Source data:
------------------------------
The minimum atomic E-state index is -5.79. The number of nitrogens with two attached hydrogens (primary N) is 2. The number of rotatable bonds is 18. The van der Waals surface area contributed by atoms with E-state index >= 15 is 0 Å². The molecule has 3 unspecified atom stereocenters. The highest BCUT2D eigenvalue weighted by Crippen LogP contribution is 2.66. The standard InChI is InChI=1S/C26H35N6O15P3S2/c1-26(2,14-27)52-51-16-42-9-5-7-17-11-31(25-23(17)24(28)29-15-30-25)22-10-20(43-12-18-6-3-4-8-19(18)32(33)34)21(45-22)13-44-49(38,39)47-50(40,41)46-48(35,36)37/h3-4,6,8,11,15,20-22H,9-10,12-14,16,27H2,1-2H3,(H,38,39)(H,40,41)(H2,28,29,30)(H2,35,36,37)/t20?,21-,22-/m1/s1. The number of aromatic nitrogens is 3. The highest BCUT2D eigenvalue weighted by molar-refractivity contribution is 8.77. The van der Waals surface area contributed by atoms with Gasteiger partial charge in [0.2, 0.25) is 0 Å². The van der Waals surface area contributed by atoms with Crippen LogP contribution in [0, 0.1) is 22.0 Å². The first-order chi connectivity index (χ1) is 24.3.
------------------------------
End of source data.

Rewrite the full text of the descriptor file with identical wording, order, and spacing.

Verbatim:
The minimum atomic E-state index is -5.79. The number of nitrogens with two attached hydrogens (primary N) is 2. The number of rotatable bonds is 18. The van der Waals surface area contributed by atoms with E-state index >= 15 is 0 Å². The molecule has 3 unspecified atom stereocenters. The highest BCUT2D eigenvalue weighted by Crippen LogP contribution is 2.66. The standard InChI is InChI=1S/C26H35N6O15P3S2/c1-26(2,14-27)52-51-16-42-9-5-7-17-11-31(25-23(17)24(28)29-15-30-25)22-10-20(43-12-18-6-3-4-8-19(18)32(33)34)21(45-22)13-44-49(38,39)47-50(40,41)46-48(35,36)37/h3-4,6,8,11,15,20-22H,9-10,12-14,16,27H2,1-2H3,(H,38,39)(H,40,41)(H2,28,29,30)(H2,35,36,37)/t20?,21-,22-/m1/s1. The number of aromatic nitrogens is 3. The highest BCUT2D eigenvalue weighted by molar-refractivity contribution is 8.77. The van der Waals surface area contributed by atoms with Gasteiger partial charge in [0.2, 0.25) is 0 Å². The van der Waals surface area contributed by atoms with Crippen LogP contribution in [0, 0.1) is 22.0 Å². The first-order chi connectivity index (χ1) is 24.3.